I think it requires a certain level of faith to be atheist, which is why I'm agnostic.
Atheism is a rejection of theism at it's core is it not? But do to mankind's current limitation in technology and science, a lack of some sort of higher being cannot be conclusively tested by the scientific method. Therefore, there is no proof making Atheism just as much a faith as any religion because it requires a belief in something without proof.
Frankly, I love atheists because I think as a whole, they're more logical than the religious. They also generally support the sciences more, thereby helping us all move further. But we have to all keep in mind that it's OK to keep an open mind, especially when we converse with our religious friends. If we come across as arrogant know-it-alls then we discourage people from the ideals of the non-theist.
No, atheism has NO faith involved. It's not a _faith_ that god/gods do not exist. It's simply a position that due to lack of evidence for this existence, it's extremely improbable.
Who's to say it's extremely improbable? How do you even begin to work out statistical probability for the existence or non-existence of something? Whether or not you would acknowledge it, there is a leap you have to make to make a decision about something that can't be proven.
James, if atheism is a kind of faith, then the absence of horses is a kind of horse. You're talking nonsense. One need not have faith to know that fiction is not real.
Athiests believe that there is no god without any proof. That is a faith. It's athiesm not afaith. Agnosticism is not a faith because it refuses to hold to beliefs that it can't prove. Athiesm is a kind of faith, agnosticism is not.
Agnosticism is a step in the right direction, but atheism is absolutely not a kind of faith. That's a claim that theists make about atheism (which is partly why some of us find it so offensive), and it is strictly incorrect. Atheists hold that there is no god by the same reasoning that we know there is no Huckleberry Hound. We know the character to be a work of fiction. The fact that somebody made something up does not give it a leg up in the existence probability sweepstakes. Do you seriously believe that the Flying Spaghetti Monster has any positive probability of existence? No, you don't. You know for a fact that the probability of the FSM existing is precisely zero.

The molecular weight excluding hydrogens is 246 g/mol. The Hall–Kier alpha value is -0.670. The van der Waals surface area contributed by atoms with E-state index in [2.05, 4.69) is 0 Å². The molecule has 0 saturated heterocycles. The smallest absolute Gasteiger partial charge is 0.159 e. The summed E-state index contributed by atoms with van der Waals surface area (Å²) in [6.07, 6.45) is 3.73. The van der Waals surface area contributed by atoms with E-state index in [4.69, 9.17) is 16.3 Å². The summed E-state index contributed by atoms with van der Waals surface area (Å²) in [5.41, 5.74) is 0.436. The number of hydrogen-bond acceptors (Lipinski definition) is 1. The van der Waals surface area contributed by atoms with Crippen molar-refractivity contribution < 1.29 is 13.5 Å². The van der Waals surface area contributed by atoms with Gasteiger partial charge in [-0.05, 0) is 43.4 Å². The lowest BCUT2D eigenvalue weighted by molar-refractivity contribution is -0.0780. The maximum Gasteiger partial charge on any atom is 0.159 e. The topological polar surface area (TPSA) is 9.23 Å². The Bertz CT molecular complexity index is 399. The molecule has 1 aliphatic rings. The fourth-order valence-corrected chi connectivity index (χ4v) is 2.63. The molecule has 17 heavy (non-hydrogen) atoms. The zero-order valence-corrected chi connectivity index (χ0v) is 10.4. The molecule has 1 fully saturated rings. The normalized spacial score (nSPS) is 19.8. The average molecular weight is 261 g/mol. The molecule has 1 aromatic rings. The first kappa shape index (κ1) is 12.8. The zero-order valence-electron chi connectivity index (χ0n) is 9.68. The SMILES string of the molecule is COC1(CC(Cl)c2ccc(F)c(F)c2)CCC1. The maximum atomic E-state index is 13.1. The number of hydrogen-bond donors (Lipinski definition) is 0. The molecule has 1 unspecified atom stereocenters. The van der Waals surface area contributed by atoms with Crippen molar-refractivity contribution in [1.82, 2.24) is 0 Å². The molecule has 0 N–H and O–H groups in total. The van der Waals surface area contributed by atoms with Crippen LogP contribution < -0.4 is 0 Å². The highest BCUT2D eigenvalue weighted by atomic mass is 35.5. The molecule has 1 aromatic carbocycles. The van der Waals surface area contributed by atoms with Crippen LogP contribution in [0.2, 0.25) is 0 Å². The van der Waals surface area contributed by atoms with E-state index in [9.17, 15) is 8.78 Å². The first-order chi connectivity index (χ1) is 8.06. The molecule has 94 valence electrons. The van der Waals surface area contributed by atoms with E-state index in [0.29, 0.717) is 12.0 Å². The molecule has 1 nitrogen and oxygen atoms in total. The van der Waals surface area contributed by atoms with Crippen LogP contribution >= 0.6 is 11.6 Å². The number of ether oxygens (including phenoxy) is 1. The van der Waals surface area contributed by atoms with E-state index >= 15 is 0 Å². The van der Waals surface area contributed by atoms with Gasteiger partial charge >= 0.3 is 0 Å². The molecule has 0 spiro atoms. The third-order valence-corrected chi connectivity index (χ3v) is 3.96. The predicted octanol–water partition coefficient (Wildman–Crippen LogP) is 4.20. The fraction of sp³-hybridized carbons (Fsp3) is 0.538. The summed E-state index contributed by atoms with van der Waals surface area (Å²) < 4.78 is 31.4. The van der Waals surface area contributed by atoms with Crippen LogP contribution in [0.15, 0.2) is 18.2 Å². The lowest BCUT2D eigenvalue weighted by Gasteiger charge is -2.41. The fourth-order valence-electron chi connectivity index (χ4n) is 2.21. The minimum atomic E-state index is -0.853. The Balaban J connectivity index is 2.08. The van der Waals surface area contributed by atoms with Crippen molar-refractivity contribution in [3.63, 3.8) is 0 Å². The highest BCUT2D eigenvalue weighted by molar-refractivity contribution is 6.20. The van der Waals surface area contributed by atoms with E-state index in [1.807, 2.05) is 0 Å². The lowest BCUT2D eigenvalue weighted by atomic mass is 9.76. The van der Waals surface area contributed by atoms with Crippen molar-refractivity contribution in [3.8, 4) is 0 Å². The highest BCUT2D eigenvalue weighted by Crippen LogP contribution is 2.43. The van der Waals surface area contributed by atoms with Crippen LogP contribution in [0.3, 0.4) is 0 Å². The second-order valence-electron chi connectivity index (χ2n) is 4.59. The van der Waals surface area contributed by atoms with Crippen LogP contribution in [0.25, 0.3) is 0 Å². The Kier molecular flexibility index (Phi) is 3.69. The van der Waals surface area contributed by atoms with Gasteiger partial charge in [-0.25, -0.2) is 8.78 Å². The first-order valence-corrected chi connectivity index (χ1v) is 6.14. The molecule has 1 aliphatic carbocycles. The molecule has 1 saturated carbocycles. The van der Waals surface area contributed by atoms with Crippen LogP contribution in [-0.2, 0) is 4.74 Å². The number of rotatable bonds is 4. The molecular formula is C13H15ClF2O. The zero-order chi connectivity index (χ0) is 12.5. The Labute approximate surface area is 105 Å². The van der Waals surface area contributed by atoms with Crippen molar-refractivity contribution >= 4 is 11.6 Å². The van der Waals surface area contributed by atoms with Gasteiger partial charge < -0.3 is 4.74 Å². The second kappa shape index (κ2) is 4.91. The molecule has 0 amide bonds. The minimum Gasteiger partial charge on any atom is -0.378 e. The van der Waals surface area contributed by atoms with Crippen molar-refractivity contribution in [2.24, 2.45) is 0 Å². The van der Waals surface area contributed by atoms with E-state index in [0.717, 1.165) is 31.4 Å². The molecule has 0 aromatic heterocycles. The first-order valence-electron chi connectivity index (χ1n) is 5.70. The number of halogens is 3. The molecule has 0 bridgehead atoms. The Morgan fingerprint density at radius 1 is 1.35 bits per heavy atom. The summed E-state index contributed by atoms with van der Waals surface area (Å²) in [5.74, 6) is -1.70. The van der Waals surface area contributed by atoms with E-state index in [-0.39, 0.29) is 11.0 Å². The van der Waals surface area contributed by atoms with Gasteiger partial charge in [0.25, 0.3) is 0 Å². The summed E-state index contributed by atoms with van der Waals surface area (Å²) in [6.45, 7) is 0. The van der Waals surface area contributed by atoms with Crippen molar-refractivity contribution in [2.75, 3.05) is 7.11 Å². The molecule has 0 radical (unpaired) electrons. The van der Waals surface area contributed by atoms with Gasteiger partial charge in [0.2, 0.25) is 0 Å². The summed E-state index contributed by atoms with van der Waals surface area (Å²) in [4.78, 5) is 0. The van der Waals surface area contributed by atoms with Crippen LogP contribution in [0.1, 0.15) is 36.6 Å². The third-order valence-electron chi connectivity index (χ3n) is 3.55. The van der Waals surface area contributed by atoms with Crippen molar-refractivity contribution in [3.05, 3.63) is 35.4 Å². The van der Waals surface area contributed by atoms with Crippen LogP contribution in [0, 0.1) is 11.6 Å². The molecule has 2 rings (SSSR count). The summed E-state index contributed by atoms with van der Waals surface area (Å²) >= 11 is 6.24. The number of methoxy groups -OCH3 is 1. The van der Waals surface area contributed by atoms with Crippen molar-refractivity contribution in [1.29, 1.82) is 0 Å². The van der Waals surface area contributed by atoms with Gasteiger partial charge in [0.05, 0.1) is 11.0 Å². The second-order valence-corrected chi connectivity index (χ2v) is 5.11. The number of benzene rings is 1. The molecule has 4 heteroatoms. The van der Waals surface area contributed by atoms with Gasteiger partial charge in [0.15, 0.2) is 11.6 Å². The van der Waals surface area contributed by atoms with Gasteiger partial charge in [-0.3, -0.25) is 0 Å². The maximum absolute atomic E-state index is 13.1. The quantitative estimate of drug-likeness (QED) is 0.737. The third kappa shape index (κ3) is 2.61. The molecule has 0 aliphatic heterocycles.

And anything godlike that we might find would not, in fact, be a god, now would it? There cannot be any such thing as the god of the Bible, since it is a self-contradictory fictional entity. Anything in the ballpark would be an alien being or some force (or forces) of nature. But definitely not a god.
The only god claim left standing is the deist "the universe is God" claim, which suffers from the problem of irrelevance (why give the universe a pseudonym?), and in the case of a deist creator, the problem of infinite regression.
Demigods could simply be powerful aliens, but an omnipotent, omnipresent, omnibenevolent creator god is simply not possible. That's got nothing to do with faith.
Faith requires neither evidence nor reason. Faith is the antithesis of reasoning based on logic and evidence. Faith is the only refuge for those who accept the unreasonable and illogical.
Atheism is based on logic, reason, science, as well as historical and psychological foundations.
As an atheist I hold a particular view because it was reasoned or demonstrated.
It's simple. As Bertrand Russell asked, "Where did God come from?" Either an infinitely intelligent and powerful, and either loving, vengeful, or distant god has always existed; or something created such god/gods/God and now that has to accounted for, thus creating an infinite regress. I contend that the laws of logic Kant be limited by the transcendent. That is a function literature and art.
If more atheists really understood logic there be fewer agnostics.
And what proof would you offer to back up your belief? Generalizations are wonderful. It's like when a christian says that he sees the order of the universe as an evidence of intelligent design... When we get into specifics, that's when these things fall apart.
There you go again. Now you're using the term belief instead of faith. The issue I think is a confusion of the meanings of faith and belief with those of proof, reason, logic, and evidence. Can't argue with a disconnect.
Faith is belief WITHOUT proof. I've always attached that precursor.
The view I hold takes it's proof from the logical reasoning I stated above. I was offering that discussion as proof. Logic is not merely generalization. Anyway, what was I generalizing? I thought I was quite specific.